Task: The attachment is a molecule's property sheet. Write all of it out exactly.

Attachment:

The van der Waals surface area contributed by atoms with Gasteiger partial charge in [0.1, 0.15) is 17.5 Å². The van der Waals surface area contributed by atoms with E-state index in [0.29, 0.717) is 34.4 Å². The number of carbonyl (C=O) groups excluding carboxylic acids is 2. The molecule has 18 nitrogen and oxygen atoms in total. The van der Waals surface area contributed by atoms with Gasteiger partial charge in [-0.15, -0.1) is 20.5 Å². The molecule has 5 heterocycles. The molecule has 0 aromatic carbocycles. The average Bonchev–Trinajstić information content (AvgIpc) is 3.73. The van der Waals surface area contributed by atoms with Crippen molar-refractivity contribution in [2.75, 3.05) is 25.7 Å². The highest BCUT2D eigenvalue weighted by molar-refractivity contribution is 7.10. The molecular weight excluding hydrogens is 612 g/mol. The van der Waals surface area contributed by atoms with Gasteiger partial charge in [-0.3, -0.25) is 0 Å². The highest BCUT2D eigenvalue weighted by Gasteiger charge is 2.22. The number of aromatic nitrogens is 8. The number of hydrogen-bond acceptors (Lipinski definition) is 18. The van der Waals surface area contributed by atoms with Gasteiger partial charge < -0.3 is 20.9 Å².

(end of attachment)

The van der Waals surface area contributed by atoms with Gasteiger partial charge in [0.1, 0.15) is 17.5 Å². The van der Waals surface area contributed by atoms with E-state index in [0.29, 0.717) is 34.4 Å². The number of carbonyl (C=O) groups excluding carboxylic acids is 2. The molecule has 18 nitrogen and oxygen atoms in total. The van der Waals surface area contributed by atoms with Gasteiger partial charge in [-0.15, -0.1) is 20.5 Å². The molecule has 5 heterocycles. The molecule has 0 aromatic carbocycles. The average Bonchev–Trinajstić information content (AvgIpc) is 3.73. The van der Waals surface area contributed by atoms with Crippen molar-refractivity contribution in [2.75, 3.05) is 25.7 Å². The highest BCUT2D eigenvalue weighted by molar-refractivity contribution is 7.10. The molecular weight excluding hydrogens is 612 g/mol. The van der Waals surface area contributed by atoms with Gasteiger partial charge in [-0.3, -0.25) is 0 Å². The highest BCUT2D eigenvalue weighted by Gasteiger charge is 2.22. The number of aromatic nitrogens is 8. The number of hydrogen-bond acceptors (Lipinski definition) is 18. The van der Waals surface area contributed by atoms with Gasteiger partial charge < -0.3 is 20.9 Å².